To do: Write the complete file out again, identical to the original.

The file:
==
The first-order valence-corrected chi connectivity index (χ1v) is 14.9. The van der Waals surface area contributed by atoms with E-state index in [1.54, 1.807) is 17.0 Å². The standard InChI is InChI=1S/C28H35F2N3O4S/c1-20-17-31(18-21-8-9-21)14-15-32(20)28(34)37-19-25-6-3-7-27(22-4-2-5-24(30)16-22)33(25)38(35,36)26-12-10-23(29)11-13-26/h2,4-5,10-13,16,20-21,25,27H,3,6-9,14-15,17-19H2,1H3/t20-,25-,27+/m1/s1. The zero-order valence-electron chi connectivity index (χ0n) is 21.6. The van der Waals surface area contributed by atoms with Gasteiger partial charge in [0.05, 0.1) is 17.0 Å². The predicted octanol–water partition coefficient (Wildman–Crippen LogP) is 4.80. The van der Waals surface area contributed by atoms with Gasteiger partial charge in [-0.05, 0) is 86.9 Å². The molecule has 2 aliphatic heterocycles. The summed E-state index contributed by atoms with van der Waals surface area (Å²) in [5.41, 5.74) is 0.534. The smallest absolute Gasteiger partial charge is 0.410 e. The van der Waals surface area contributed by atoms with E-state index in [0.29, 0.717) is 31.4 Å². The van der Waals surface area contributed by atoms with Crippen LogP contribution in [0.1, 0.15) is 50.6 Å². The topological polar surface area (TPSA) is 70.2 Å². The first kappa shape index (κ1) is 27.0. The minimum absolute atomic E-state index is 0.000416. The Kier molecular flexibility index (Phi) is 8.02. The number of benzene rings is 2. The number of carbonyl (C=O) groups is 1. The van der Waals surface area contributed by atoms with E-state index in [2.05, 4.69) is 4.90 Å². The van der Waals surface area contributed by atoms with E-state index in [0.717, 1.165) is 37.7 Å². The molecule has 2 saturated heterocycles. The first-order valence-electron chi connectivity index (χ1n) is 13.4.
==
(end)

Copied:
The first-order valence-corrected chi connectivity index (χ1v) is 14.9. The van der Waals surface area contributed by atoms with E-state index in [1.54, 1.807) is 17.0 Å². The standard InChI is InChI=1S/C28H35F2N3O4S/c1-20-17-31(18-21-8-9-21)14-15-32(20)28(34)37-19-25-6-3-7-27(22-4-2-5-24(30)16-22)33(25)38(35,36)26-12-10-23(29)11-13-26/h2,4-5,10-13,16,20-21,25,27H,3,6-9,14-15,17-19H2,1H3/t20-,25-,27+/m1/s1. The zero-order valence-electron chi connectivity index (χ0n) is 21.6. The van der Waals surface area contributed by atoms with Gasteiger partial charge in [0.05, 0.1) is 17.0 Å². The predicted octanol–water partition coefficient (Wildman–Crippen LogP) is 4.80. The van der Waals surface area contributed by atoms with Gasteiger partial charge in [-0.05, 0) is 86.9 Å². The molecule has 2 aliphatic heterocycles. The summed E-state index contributed by atoms with van der Waals surface area (Å²) in [5.41, 5.74) is 0.534. The smallest absolute Gasteiger partial charge is 0.410 e. The van der Waals surface area contributed by atoms with E-state index in [0.29, 0.717) is 31.4 Å². The van der Waals surface area contributed by atoms with Crippen LogP contribution in [0.1, 0.15) is 50.6 Å². The topological polar surface area (TPSA) is 70.2 Å². The first kappa shape index (κ1) is 27.0. The minimum absolute atomic E-state index is 0.000416. The Kier molecular flexibility index (Phi) is 8.02. The number of benzene rings is 2. The number of carbonyl (C=O) groups is 1. The van der Waals surface area contributed by atoms with E-state index in [2.05, 4.69) is 4.90 Å². The van der Waals surface area contributed by atoms with E-state index in [0.717, 1.165) is 37.7 Å². The molecule has 2 saturated heterocycles. The first-order valence-electron chi connectivity index (χ1n) is 13.4.